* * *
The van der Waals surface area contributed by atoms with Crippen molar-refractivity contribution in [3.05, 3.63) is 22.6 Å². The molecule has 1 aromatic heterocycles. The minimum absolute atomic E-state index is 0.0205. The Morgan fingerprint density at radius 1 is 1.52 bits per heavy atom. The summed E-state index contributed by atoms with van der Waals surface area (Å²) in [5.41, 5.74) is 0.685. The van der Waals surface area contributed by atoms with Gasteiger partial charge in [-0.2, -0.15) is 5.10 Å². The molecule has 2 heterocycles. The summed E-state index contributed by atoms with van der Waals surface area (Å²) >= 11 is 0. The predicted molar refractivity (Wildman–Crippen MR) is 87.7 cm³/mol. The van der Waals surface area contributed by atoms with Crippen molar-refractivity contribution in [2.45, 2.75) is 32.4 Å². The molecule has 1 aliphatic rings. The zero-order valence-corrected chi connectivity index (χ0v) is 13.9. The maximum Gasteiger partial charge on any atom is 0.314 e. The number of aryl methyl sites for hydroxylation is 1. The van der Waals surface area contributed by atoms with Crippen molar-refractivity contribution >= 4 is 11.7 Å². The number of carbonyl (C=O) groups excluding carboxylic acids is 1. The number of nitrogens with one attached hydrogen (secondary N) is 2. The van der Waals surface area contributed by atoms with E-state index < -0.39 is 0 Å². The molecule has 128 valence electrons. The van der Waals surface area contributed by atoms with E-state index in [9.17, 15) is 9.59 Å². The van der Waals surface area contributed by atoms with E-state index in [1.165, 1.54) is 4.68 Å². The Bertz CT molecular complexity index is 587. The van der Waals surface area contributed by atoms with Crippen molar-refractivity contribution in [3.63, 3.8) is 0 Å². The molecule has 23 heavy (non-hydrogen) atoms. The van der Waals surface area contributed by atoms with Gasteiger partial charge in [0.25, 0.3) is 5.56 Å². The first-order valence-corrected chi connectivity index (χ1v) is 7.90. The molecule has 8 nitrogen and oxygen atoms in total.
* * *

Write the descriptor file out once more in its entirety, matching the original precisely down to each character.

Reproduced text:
The van der Waals surface area contributed by atoms with Crippen molar-refractivity contribution in [3.05, 3.63) is 22.6 Å². The molecule has 1 aromatic heterocycles. The minimum absolute atomic E-state index is 0.0205. The Morgan fingerprint density at radius 1 is 1.52 bits per heavy atom. The summed E-state index contributed by atoms with van der Waals surface area (Å²) in [5.41, 5.74) is 0.685. The van der Waals surface area contributed by atoms with Gasteiger partial charge in [-0.2, -0.15) is 5.10 Å². The molecule has 2 heterocycles. The summed E-state index contributed by atoms with van der Waals surface area (Å²) >= 11 is 0. The predicted molar refractivity (Wildman–Crippen MR) is 87.7 cm³/mol. The van der Waals surface area contributed by atoms with Crippen molar-refractivity contribution in [2.45, 2.75) is 32.4 Å². The molecule has 1 aliphatic rings. The zero-order valence-corrected chi connectivity index (χ0v) is 13.9. The maximum Gasteiger partial charge on any atom is 0.314 e. The number of aryl methyl sites for hydroxylation is 1. The van der Waals surface area contributed by atoms with Crippen molar-refractivity contribution >= 4 is 11.7 Å². The number of carbonyl (C=O) groups excluding carboxylic acids is 1. The number of nitrogens with one attached hydrogen (secondary N) is 2. The van der Waals surface area contributed by atoms with E-state index < -0.39 is 0 Å². The molecule has 128 valence electrons. The van der Waals surface area contributed by atoms with E-state index in [9.17, 15) is 9.59 Å². The van der Waals surface area contributed by atoms with E-state index in [1.165, 1.54) is 4.68 Å². The Bertz CT molecular complexity index is 587. The van der Waals surface area contributed by atoms with Crippen molar-refractivity contribution in [3.63, 3.8) is 0 Å². The molecule has 23 heavy (non-hydrogen) atoms. The van der Waals surface area contributed by atoms with Gasteiger partial charge in [0.25, 0.3) is 5.56 Å². The first-order valence-corrected chi connectivity index (χ1v) is 7.90. The molecule has 8 nitrogen and oxygen atoms in total.